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The Adventures of Giles Tommly-Horton, Volume 1, The Ransome

The Ransome
Westminster, London, England, February 2020

Walking into the smoke-filled Carlton-Fable gentlemen’s club there is some chappy dawdling in front of me. As annoying as this is, at first, I don’t say a word until with trepidation I watch him place himself down in my usual seat.

Flabbergasted, this I cannot possibly have, so I walk up to him and say, “Old boy, you do know that you just dropped some money outside on the pavement.” Smiling to myself, I take my usual seat as he rapidly stirs his stumps and runs outside to seek a unicorn.

“Would you like your usual sir? Dry Martini with a two-day-old room-temperature Kalamata olive?” Mendip the waiter asks me.

“Yes, thank you Mendip, you know me only too well.”

Pulling out one of the finest Carlos Amore Cuban cigars from within my blazer, I proceed to clip the end, as I see a hand in front of me with a lighter in full glow ready and waiting.
Slowly I pull on my cigar as I look up at the chap holding the lighter.

“Well, I never…! If it isn’t my old school chum Bentley Livingstone. How long has it been since I saw you last?”

“Luxor, Egypt, ’98,” he says, “Habib’s tobacco shop, just as that explosion ripped through, blowing half of Habib and his shop away.”

“I remember it well, oh the good old days. So, Bentley, tell me, what on earth brings you down to this part of the woods, didn’t Hampstead’s, ‘Henry III Casino and Gentlemen’s Club,’ used to be your haunt?”

“It still is old chap, but Giles my old friend, I have come here to see you and make you a proposition, one which I hope you will take me up on.”

“Well, fire away old bean,” I say.

“Here we are sir, your drink,” Mendip the waiter says placing it down on the table next to me, as I obnoxiously slip a £50 note into his top pocket and discretely pull it back out again.

Taking a seat next to me, Bentley leans forward and whispers in my ear, “On my father’s deathbed not so long ago, he asked me to promise him that if I ever hear the whereabouts of the sacred Lesser Spotted Omicron, I must immediately inform his lifelong African friend, Chief Humba-Humba of the Walatumbe tribe, in Northeastern Timbuktu, Mali, because his ancestors can never rest until it is found and handed back to them.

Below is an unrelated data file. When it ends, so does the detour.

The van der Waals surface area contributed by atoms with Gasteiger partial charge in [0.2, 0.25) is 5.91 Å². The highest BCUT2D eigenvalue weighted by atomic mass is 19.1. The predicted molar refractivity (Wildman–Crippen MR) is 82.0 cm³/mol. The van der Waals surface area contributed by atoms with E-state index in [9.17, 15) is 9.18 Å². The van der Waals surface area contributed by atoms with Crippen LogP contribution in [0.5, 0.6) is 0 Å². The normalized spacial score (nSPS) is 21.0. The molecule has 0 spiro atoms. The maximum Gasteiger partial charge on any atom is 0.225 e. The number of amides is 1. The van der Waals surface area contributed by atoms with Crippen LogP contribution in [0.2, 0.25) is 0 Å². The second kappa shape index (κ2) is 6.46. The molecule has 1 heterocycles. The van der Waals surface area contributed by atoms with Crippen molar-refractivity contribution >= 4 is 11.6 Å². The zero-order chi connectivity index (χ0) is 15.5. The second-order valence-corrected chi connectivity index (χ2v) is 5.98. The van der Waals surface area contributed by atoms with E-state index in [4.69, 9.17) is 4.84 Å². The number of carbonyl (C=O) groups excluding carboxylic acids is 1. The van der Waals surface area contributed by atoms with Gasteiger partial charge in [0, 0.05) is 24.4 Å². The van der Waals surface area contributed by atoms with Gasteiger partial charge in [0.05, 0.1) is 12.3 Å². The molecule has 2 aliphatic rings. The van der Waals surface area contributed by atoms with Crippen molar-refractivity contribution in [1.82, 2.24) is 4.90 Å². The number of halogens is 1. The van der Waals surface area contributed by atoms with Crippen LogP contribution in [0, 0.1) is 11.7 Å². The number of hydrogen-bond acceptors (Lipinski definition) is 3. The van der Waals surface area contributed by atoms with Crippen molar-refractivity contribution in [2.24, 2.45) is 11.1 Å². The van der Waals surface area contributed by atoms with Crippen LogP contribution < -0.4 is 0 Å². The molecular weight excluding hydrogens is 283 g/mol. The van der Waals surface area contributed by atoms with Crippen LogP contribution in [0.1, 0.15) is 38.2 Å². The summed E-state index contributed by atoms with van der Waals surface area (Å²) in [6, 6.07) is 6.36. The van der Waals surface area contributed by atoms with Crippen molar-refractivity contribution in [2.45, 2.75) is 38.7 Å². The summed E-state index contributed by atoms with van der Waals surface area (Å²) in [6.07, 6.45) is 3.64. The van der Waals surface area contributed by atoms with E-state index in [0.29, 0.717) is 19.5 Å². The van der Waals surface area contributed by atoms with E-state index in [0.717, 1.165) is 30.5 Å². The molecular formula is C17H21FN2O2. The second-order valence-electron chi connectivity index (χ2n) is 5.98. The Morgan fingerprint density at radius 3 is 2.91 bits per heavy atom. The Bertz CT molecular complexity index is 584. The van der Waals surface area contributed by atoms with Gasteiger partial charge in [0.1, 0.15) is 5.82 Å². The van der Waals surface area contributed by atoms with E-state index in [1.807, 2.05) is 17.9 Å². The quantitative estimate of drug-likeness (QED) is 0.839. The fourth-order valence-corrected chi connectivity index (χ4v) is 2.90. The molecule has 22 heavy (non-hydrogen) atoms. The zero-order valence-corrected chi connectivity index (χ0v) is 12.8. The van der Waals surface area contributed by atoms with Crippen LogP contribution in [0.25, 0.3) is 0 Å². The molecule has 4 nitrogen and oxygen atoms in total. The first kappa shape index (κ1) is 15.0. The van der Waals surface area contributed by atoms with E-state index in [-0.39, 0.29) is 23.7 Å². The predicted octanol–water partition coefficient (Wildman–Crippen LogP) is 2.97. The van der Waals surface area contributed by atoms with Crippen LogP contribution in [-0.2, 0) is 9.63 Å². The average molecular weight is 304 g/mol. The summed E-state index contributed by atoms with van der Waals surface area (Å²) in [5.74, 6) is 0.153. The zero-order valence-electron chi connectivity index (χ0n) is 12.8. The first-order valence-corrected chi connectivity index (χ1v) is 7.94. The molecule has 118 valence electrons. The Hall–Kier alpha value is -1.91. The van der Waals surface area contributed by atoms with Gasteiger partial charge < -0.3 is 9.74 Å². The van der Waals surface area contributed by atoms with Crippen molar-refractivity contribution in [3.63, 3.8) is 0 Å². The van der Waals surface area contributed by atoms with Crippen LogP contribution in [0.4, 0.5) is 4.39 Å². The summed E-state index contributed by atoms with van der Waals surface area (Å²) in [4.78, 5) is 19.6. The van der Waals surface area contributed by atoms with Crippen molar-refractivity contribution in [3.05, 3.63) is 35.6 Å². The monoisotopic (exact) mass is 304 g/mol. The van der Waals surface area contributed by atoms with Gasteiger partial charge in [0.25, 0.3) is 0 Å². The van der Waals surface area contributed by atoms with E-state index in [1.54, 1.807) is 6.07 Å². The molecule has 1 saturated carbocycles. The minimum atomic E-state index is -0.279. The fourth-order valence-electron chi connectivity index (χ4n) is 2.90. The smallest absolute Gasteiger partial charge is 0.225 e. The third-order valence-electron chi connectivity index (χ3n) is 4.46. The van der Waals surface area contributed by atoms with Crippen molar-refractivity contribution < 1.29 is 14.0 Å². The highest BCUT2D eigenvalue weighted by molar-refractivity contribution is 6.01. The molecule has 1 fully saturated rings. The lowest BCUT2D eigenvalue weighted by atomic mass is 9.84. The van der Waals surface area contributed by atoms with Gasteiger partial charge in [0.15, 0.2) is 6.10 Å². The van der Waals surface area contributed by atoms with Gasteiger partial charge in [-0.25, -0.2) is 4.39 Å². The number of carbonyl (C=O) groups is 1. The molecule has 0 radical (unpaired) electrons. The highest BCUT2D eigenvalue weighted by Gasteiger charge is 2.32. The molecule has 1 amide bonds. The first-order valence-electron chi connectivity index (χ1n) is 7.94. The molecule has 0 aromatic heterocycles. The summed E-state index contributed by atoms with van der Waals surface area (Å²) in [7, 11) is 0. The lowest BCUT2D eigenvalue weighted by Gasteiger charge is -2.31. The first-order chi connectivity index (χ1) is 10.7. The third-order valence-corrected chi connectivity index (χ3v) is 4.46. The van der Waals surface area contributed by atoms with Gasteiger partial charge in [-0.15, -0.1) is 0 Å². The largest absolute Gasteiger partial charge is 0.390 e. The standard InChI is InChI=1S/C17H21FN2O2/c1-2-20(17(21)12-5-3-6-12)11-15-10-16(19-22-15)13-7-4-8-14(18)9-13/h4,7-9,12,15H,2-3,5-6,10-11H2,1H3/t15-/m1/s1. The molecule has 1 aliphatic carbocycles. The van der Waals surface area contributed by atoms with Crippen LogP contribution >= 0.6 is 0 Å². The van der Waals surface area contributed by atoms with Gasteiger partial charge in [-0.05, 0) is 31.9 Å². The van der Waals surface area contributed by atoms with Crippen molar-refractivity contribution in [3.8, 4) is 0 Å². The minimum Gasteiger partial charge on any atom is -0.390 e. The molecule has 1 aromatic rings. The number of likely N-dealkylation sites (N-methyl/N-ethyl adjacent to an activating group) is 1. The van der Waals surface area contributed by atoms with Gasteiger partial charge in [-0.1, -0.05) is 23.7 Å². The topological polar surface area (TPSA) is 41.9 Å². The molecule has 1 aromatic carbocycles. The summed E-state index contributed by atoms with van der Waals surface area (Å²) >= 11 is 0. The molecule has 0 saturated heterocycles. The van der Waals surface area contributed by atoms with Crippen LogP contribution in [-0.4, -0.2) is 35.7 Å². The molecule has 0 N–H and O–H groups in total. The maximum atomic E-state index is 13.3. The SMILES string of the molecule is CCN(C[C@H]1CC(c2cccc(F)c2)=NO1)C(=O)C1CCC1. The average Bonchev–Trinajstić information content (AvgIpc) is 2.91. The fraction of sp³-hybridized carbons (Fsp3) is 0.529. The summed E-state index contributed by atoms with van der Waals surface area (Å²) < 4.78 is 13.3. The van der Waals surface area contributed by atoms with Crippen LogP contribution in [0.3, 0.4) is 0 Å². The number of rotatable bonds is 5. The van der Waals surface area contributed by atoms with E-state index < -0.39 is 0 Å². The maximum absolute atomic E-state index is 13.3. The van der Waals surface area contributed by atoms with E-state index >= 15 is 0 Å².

Well, my dear chum… I have. One of my museum friends has just arrived back from Timbuktu, and he made the acquaintance of the South African big game hunter and general ne’r do well, Jimmy McElroy. He found out that at his secret ranch he has hidden behind a false Walla Walla bush, locked up in a large cage…”

I break him off in mid-sentence and say… “Not the ‘Lesser Spotted Omicron?”

“None other than,” he says, “And has told the old chief Humba-Humba, that he wants $750,000 or else the Lesser Spotted Omicron will be no more.”
Moving in my seat to loosen my trousers around my groin area, and not being very successful, with a lump in my throat I ask him, “So, you want me, the great ethical hunter, to hunt the ruthless convict hunter, find the hunted Lesser Spotted Omicron, and take it back to Chief Humba-Humba. Is that about, right old boy?”

By Jove old chap, nothing gets past you… Yes, and I have been in contact with the Chief, and he has agreed to pay you, the sum of $1.00 and a rancid sheep’s bladder, apparently that is part of their custom if they like you.”

“Sorry old boy, I must be getting hard of hearing, did you just say, $1.00?” I ask.

“Yes, for two reasons, firstly, you will know that you enabled Chief Humba-Humba and all of his ancestors, and my father to eternally rest in peace and not forever turn in their graves, and secondly, just for the sheer fuck offness of succeeding.”

Taking a long gulp of my dry Martini, and a big fat puff of my cigar, for a moment I think about this challenge long and hard, and after careful consideration, I say, “I should co-co, love it… I have never turned down a challenge in my life, and I am not about to start now Bentley old boy.”

Handing me a sealed envelope with a map of jimmy McElroy’s secret ranch, plus the co-ordinates of the Walatumbe tribe, in Northeastern Timbuktu, I look sneakily left and right, with my pin-point accuracy 20/20 vision, and place it very carefully in my secret inside combination zipper pocket in the lining of my blazer.

‘By jingo this will be a grand adventure,’ I think to myself.

With that, I gulp down my drink, puff on my cigar, and I’m off. Deciding that my Macron rocket-boosted solar-powered micro-light will be the best thing for the long journey to Timbuktu in Mali.

If I am lucky enough to catch the westerly trade wind, I could be there by this evening.